A meet­ing of sound and line

The Washington Post Sunday - - THIS WEEK - BY MARK JENK­INS Jenk­ins is a free­lance writer.

In 1980, when he was bet­ter known as the syn­the­sizer player for the Ur­ban Verbs, lo­cal painter Robin Rose and fel­low artist Kevin MacDon­ald de­vised Script ro ni cs, in which am­pli­fied felt pens pro­duce sound as some­one draws. But the Verbs broke up, Rose spent a few years in New York, MacDon­ald died in 2006, and Rose aban­doned the process. Now he’s re­con­sid­ered, and the McLean Project for the Arts is of­fer­ing “Scrip­tron­ics: An Art for the Fu­ture.”

It’s a three-part show. The in­tro­duc­tion tells about the Verbs, Rose and MacDon­ald’s col­lab­o­ra­tions and down­town Wash­ing­ton in the early 1980s, when the neigh­bor­hood was much live­lier (and much less up­scale). The main gallery show­cases Rose’s en­caus­tic paint­ings, which mix pig­ment and wax in un­du­lat­ing or cross­hatched pat­terns that some­what re­sem­ble those used to pro­duce both sound and line in Scrip­tron­ics.

Fi­nally, there’s a draw­ing­board-and-am­pli­fier setup, where Rose has demon­strated the tech­nique and of­fered his sound-en­abled mark­ers to par­tic­i­pants. At one work­shop, the artist wrote in an e-mail, a woman with Down syn­drome tried her hand: “It was very mov­ing and in­tense. When she fin­ished she turned to­ward ev­ery­one and said over and over, ‘Bravo bravo bravo.’ ”

No more demon­stra­tions are planned, but vis­i­tors can still view Rose’s paint­ings and prints, many of which are in muted col­ors. Rather than the rum­ble and squeak of Scrip­tron­ics, th­ese pic­tures sug­gest the am­bi­ent mu­sic of one­time Verbs col­lab­o­ra­tor Brian Eno. They also evoke the cool hand of MacDon­ald, whose large pen­cil drawingof the Verbs’ mu­si­cal equip­ment flanks the real pub­lic ad­dress setup at the other end of the gallery.

Nearby at the venue is “Color Riffs,” Bar­bara Januszkiewicz’s suite of paint­ings named for blues songs. The lo­cal artist has ex­plored the style of the Wash­ing­ton Color School in wa­ter­color, but she re­cently adopted those painters’ fa­vored medium — di­luted acrylic on un­primed can­vas. Januszkiewicz’s pic­tures can re­sem­ble Mor­ris Louis’s “flo­rals,” yet her style is hot­ter, with a hint of the ab­stract ex­pres­sion­ism the Color School aban­doned. She al­lows grains of undis­solved pig­ment to show and oc­ca­sion­allyap­plies paint thick ly rather than hav­ing it seep into the fab­ric. Such twists don’t rev­o­lu­tion­ize the Color School style, but they do en­dow it with wel­come en­ergy.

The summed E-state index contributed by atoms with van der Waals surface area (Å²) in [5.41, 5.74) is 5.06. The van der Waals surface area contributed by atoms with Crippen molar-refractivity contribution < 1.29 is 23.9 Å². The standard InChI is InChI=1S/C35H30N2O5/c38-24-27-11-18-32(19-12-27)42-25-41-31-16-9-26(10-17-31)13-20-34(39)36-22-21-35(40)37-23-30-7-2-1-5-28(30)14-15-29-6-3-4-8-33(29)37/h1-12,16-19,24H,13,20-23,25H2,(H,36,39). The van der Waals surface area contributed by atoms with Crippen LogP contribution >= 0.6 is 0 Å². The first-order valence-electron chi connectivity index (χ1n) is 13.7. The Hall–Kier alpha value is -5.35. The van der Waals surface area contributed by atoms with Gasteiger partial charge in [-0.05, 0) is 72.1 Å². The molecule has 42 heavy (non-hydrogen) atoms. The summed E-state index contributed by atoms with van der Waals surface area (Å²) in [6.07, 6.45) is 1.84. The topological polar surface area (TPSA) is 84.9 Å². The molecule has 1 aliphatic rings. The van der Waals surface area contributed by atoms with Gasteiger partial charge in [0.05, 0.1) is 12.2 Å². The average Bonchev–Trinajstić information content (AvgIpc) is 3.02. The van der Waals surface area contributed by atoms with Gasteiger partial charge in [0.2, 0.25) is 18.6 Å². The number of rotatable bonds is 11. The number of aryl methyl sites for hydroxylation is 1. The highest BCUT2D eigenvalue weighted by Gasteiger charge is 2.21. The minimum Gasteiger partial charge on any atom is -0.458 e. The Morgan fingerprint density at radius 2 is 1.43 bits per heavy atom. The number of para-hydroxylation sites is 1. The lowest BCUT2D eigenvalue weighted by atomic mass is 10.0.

Rose and Januszkiewicz share more than the prox­im­ity of their shows and an in­ter­est in com­bin­ing mu­sic and vis­ual art. Both had in re­cent years sought the wis­dom of Paul Reed, the last of the orig­i­nal Color School artists, who died Sept. 26. Reed spurred Januszkiewicz’s switch to acrylic and gave her vin­tage can­vas to en­cour­age her. Reed “could not have been a cooler guy,” Rose says, with a “won­der­ful cu­rios­ity to the end.” Robin Rose Presents Scrip­tron­ics: An Art for the Fu­ture and Bar­bara

Januszkiewicz: Color Riffs On view through Oct. 24 at McLean Project for the Arts, 1234 In­gle­side Ave., McLean. 703-790-1953. www.mpaart.org.

Ques­tion­ing the bomb

For the 70th an­niver­sary of the atomic bomb­ings of Ja­pan, the Univer­sity of Mary­land Art Gallery is show­ing more than 80 posters by artists from around the world. (Most are new, but a few date from a sim­i­lar ef­fort in 1985.) The starkly pow­er­ful plac­ards in “Ques­tion­ing the Bomb: His­tory and Non-Pro­lif­er­a­tion” are heavy on red and black, styl­ized bomb shapes and such uni­ver­sally un­der­stood sym­bols as the skull and bones. Origami, cherry blos­soms and Ja­panese fans are in­evitable mo­tifs, as are the dove and the mush­room cloud. Also re­cur­ring are the names of Hiroshima and Na­gasaki, writ­ten in Ja­panese char­ac­ters or Ro­man let­ters, and “heiwa” (“peace”) in Ja­panese.